[Met Performance] CID:171070
Il Trovatore {281} Metropolitan Opera House: 02/29/1956.

(Review)


Metropolitan Opera House
February 29, 1956


IL TROVATORE {281}
Giuseppe Verdi--Salvatore Cammarano

Manrico.................Kurt Baum
Leonora.................Zinka Milanov
Count Di Luna...........Leonard Warren
Azucena.................Jean Madeira
Ferrando................Norman Scott
Ines....................Maria Leone
Ruiz....................Charles Anthony
Messenger...............James McCracken
Gypsy...................Calvin Marsh

Conductor...............Fausto Cleva

Director................Désiré Defrère
Set designer............Harry Horner
Costume designer........Mary Percy Schenck

Il Trovatore received five performances this season.

Review of Louis Biancolli in the World-Telegram and Sun

Kurt Baum Pinch-Hits in 'Trovatore'

The virus epidemic seems to be concentrating on the tenor wing of the Metropolitan
these days.

Yesterday it was Gino Penno who was stricken, the result being that Kurt Baum was called in on short notice to replace the returning Italian tenor in the season's first "Il Trovatore" last night.

Mr. Baum, who seems to have become chief pinch-hitter of the Met's male aviary, was in unusually good voice last night, which was all the more creditable considering that he was brought in on an emergency call.

If I have fluctuated in my judgment of this earnest artist, the fluctuation was in his voice, too. But there has always been a competent and dependable batting average about his singing. Last night it was considerably higher.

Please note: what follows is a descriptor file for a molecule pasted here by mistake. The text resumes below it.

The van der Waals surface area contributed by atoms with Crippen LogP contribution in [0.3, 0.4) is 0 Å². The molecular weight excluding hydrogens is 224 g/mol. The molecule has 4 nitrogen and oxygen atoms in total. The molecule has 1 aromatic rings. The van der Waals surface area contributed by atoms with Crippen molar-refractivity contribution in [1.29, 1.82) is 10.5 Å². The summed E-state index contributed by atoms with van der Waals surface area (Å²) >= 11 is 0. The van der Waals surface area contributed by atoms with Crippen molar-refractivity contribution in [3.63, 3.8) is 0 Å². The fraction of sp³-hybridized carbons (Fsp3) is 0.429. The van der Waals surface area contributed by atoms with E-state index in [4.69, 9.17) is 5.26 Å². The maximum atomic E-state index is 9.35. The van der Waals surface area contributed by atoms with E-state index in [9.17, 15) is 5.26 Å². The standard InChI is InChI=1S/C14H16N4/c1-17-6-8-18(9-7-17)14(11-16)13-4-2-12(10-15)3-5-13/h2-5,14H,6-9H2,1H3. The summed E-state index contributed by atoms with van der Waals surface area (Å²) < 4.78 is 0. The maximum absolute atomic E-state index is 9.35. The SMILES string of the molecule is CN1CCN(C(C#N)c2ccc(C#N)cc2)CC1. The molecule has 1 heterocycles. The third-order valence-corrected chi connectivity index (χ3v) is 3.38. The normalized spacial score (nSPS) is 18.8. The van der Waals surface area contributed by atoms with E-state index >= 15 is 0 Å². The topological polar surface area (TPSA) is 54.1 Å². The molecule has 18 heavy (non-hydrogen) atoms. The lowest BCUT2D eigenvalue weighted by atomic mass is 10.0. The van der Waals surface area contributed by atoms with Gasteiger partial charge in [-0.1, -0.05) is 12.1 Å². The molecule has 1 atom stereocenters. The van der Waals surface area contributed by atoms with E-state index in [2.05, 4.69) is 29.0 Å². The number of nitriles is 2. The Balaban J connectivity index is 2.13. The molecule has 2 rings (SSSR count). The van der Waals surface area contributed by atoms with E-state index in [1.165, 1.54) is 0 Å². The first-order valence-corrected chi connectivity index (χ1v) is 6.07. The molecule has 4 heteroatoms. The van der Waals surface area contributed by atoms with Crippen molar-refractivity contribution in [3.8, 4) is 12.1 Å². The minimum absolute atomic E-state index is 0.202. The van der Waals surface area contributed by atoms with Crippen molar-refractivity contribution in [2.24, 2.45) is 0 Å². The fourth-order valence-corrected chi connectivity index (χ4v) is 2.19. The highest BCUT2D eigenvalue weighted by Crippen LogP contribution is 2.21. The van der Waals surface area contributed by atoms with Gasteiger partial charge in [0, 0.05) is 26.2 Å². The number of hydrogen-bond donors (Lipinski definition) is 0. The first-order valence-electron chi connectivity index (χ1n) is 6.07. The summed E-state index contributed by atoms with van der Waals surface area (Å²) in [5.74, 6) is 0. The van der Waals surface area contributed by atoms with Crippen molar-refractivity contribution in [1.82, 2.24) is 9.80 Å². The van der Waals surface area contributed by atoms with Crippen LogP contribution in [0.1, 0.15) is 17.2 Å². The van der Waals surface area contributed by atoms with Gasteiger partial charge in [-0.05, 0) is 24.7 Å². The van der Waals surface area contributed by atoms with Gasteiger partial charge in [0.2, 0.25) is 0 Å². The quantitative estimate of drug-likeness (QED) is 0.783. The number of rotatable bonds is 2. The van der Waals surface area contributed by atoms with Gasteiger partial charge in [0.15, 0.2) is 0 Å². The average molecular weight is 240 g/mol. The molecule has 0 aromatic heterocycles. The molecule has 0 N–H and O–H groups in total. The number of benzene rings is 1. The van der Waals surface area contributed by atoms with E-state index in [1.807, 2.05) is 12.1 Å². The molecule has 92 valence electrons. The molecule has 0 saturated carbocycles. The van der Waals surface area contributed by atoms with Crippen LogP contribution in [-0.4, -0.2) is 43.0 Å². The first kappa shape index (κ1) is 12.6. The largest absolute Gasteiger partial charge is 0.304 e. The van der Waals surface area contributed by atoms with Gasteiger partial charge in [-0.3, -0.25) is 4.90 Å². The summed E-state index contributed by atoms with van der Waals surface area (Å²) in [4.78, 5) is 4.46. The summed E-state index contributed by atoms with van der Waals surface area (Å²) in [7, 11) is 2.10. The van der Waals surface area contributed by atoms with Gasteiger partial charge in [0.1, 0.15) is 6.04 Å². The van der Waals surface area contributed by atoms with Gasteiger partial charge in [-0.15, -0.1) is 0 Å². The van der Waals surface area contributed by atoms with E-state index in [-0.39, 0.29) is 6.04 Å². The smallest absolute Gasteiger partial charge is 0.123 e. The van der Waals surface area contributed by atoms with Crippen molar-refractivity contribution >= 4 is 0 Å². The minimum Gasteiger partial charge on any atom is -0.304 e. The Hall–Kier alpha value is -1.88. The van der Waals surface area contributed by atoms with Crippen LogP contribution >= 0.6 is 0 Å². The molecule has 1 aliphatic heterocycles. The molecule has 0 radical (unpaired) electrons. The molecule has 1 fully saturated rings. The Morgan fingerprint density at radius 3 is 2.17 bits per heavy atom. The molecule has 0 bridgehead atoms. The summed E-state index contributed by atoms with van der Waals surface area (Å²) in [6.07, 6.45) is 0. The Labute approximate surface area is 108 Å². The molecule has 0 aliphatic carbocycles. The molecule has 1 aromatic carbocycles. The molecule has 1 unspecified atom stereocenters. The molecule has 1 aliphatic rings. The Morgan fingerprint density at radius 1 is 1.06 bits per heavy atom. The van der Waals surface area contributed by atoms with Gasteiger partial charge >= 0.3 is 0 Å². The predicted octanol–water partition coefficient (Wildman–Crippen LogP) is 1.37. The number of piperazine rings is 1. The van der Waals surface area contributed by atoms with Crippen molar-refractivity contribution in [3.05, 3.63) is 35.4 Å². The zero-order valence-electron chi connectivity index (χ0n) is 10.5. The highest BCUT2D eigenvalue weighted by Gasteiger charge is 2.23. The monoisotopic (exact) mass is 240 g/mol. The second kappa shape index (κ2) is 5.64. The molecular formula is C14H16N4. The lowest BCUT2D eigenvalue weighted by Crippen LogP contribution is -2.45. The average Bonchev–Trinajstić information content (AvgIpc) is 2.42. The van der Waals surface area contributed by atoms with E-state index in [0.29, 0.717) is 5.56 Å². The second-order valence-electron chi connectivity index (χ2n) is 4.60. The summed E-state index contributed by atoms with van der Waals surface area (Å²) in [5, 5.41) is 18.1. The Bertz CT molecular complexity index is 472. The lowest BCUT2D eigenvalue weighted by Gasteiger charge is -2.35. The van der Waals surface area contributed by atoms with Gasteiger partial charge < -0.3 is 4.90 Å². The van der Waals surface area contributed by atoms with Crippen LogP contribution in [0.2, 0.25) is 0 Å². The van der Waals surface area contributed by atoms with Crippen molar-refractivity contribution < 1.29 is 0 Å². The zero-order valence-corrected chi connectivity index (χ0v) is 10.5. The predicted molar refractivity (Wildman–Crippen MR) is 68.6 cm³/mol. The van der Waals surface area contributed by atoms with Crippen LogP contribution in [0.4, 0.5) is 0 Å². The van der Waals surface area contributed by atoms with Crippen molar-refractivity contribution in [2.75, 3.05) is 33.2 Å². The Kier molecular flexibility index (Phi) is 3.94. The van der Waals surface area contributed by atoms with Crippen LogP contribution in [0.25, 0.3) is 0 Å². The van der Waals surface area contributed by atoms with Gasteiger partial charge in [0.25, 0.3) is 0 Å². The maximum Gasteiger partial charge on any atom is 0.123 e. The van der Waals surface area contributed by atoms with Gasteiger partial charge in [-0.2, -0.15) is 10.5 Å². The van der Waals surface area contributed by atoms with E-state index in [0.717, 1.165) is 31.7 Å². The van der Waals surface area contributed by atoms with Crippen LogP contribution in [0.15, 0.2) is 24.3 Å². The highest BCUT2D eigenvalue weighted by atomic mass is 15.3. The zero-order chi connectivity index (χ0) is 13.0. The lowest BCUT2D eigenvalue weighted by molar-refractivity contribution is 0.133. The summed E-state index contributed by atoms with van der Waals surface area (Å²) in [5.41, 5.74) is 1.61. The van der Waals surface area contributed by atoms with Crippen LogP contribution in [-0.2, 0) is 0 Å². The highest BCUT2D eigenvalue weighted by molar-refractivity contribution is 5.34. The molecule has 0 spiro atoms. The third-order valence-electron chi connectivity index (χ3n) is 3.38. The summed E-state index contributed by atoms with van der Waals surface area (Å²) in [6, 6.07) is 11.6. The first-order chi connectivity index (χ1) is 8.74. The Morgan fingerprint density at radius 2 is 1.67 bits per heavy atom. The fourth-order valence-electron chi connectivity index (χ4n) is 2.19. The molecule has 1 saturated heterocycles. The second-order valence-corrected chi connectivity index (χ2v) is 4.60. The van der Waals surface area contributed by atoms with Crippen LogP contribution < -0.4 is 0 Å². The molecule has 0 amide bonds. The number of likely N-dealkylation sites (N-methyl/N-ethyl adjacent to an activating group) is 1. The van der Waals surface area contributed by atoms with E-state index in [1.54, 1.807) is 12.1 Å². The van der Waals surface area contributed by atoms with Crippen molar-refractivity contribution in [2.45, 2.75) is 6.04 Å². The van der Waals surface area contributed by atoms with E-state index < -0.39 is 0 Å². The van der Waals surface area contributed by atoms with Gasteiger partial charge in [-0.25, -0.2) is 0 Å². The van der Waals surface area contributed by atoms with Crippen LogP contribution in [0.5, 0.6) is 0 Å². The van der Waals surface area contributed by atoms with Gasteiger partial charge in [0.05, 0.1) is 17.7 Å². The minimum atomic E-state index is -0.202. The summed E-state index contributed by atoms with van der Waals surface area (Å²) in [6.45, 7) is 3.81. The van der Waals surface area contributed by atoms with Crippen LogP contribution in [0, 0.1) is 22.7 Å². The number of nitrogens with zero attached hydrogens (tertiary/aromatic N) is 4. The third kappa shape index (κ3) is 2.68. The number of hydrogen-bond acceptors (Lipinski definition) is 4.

The tones had a solid ring. the phrasing was smooth, and the whole vocal and dramatic conception of Manrico had a great deal more impetus than he generally gives his roles. A "Bravo" for Baum!

It was a generally vital performance, this return of "Il Trovatore" after skipping a season - and what a treat to renew contact with this lavish outpouring of what have become household melodies!

As Leonora, Zinka Milanov seemed happy to be back in one of her most grateful parts, singing with large, warm voice and joining the turbulent cauldron of conflict as if to the manner born.

Leonard Warren gave the Count Di Luna the benefit of strong tone and stronger emotions, and both the Azucena of Jean Madeira and the Ferrando of Norman Scott added to the over-all attraction of the performance.

Fausto Cleva conducted as if he too were glad to have "Il Trovatore" back, while Kurt Adler's choristers sang as if they had been waiting hungrily for two seasons to get at "The Anvil Chorus" again.



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